Taylor Swift's new position as New York City's "Global Welcome Ambassador for Tourism" (complete with her own theme song) has been met with much chagrin from New Yorkers, which makes a lot a sense seeing as it's NYC's equivalent to "putting a bird on it." But one boutique in Manhattan's Lower East Side has responded by commissioning legendary graffiti artist Antonio "Chico" Garcia to paint a memorial, of sorts, for Swift and the City.

Chico, an NYC native, is known for his signature memorial murals that dot the City's walls and storefront gates—he has commemorated Pope John Paul II, Selena, Elisa Izquierdo (a six-year-old girl who was beaten to death by her mother and was the inspiration for Elisa's Law), and Princess Diana, among several others. His Taylor Swift mural, on the gate at Orchard Street vintage shop La Petite Mort, references those—"RIP TAYLOR SWIFT"—and will be his last before moves to Florida. He's leaving New York for good.

The piece was commissioned by La Petite Mort owners Kara Mullins and Osvaldo Jimenez, who set up shop last year and consider themselves the "new kids on the block," though Jimenez is a born-and-raised New Yorker. In addition to the Taylor mural, the shop is hosting a retrospective of Chico's work as part of a one-year-anniversary art show, which will open November 20 and run through the end of the year. I emailed with them this week about the mural:

Chico got his start in NYC doing memorials, so for his retrospective we wanted him to recreate what captivated me when I moved to the Lower East Side from Harlem in 1988. Now don't get me wrong—growing up, we thought his work was hilarious. The celebrities he painted never looked like the actual celebrity, some of the figures were deformed, and the perspective would be all wrong. (His animal drawings were always on point, though.) [It was] to the point that you would argue anyone could do them using the opposite of their writing hand.

But he belonged to us—LES, down to the Newport 100s he smoked, and his raspy Puerto Rican swagger he talked and walked with. Countless families from the Lower East Side (and beyond) have said goodbye or paid their respects to their deceased family members with candles, 40-ounce bottles, and personal photos in front of his art. Countless mom and pop business used his illustrations to decorate their store front.

When Chico agreed to paint the mural for La Petite Mort, Mullins and Jimenez set about the arduous task of choosing the perfect person to memorialize. "Once we started looking at names, I got frustrated and in a fit of exhaustion said, 'Fuck that, let's do a memorial for someone alive, like Taylor Swift.'" Jimenez says. "It took Chico a little bit of convincing, but once I explained the narrative and reminded him why he was moving to Florida, we couldn't stop him from painting. The mural took less than 45 minutes."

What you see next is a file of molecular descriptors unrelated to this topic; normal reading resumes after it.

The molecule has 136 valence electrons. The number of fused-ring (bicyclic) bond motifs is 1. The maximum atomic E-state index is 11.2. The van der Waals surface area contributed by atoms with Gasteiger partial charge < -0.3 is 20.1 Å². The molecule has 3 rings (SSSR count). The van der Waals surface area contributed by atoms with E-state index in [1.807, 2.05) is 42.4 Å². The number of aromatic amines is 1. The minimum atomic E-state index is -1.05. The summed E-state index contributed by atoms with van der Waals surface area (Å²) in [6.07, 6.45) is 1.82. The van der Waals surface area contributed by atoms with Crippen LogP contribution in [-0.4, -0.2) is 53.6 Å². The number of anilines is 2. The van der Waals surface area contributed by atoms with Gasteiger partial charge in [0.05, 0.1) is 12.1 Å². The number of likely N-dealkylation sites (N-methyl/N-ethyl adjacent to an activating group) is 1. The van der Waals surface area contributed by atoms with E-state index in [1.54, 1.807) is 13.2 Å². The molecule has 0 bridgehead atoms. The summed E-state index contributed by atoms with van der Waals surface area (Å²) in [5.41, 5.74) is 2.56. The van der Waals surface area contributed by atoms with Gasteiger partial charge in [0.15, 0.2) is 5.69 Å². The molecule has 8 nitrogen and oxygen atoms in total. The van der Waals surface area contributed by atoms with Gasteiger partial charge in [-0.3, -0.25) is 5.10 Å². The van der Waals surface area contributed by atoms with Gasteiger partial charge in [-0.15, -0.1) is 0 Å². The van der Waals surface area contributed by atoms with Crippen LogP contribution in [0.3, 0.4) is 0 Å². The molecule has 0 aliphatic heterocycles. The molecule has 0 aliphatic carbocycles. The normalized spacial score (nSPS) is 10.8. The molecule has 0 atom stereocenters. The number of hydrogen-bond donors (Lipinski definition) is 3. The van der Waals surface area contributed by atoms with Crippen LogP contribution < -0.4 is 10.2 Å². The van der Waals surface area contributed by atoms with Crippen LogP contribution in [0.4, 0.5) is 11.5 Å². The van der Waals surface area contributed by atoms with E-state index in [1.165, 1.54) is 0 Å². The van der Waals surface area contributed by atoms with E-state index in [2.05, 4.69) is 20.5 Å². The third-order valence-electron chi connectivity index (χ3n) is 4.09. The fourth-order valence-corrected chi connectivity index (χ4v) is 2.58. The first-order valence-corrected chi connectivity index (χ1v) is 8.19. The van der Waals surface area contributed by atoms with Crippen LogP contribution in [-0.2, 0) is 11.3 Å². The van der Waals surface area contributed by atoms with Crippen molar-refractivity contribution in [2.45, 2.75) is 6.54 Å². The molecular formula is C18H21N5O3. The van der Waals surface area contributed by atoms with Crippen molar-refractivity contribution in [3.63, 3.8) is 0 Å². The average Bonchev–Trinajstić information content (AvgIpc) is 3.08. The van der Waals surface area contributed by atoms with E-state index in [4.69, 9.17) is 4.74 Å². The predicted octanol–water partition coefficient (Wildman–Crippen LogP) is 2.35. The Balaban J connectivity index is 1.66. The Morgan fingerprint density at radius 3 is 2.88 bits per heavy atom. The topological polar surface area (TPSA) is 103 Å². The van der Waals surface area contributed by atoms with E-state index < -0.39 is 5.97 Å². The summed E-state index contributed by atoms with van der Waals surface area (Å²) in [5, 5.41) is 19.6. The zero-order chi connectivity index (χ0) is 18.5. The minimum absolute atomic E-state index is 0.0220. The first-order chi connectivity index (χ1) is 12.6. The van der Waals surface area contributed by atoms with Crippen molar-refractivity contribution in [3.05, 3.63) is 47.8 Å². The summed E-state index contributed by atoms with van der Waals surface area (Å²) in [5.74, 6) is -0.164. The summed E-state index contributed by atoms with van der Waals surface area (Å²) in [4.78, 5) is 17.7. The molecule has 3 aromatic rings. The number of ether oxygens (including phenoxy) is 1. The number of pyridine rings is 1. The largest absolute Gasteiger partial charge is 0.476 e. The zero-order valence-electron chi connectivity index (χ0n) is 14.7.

Chico, New York legend, is leaving the city, having finally been pushed out by the rising cost of living, so the mural is also mourning the loss of its creator. The response to has been diverse and "entertaining to say the least," the owners say. On Sunday, New York Daily News' Linda Stasi challenged La Petite Mort, writing "What? La Petite Mort sells $550 used Versace dresses where $20 girdle stores used to thrive just a decade ago." The owners responded that they do offer cheap clothing and local artwork, but sell the expensive goods to cover rent. They say their neighbors in the Lower East Side "all think [the mural is] hilarious."

Despite their disapproval of Swift's newfound ambassador role, though, Mullins and Jimenez say they have all the love for Swift, and invite her to check out the mural herself. "Honestly, Taylor Swift should hit a real bodega, get a greasy egg and cheese and a coffee that she shakes up while unsuccessfully covering it with a napkin—spilling some of it on her outfit—hop on the train or, even better, a bus, while reading the Page Six, and stop by and take a selfie in front of Chico's last memorial in NYC."

Who knows if she'll take them up on it. But the mural—a better welcome to New York than the rest of us got, by the way—is waiting for her.

Image via La Petite Mort/Instagram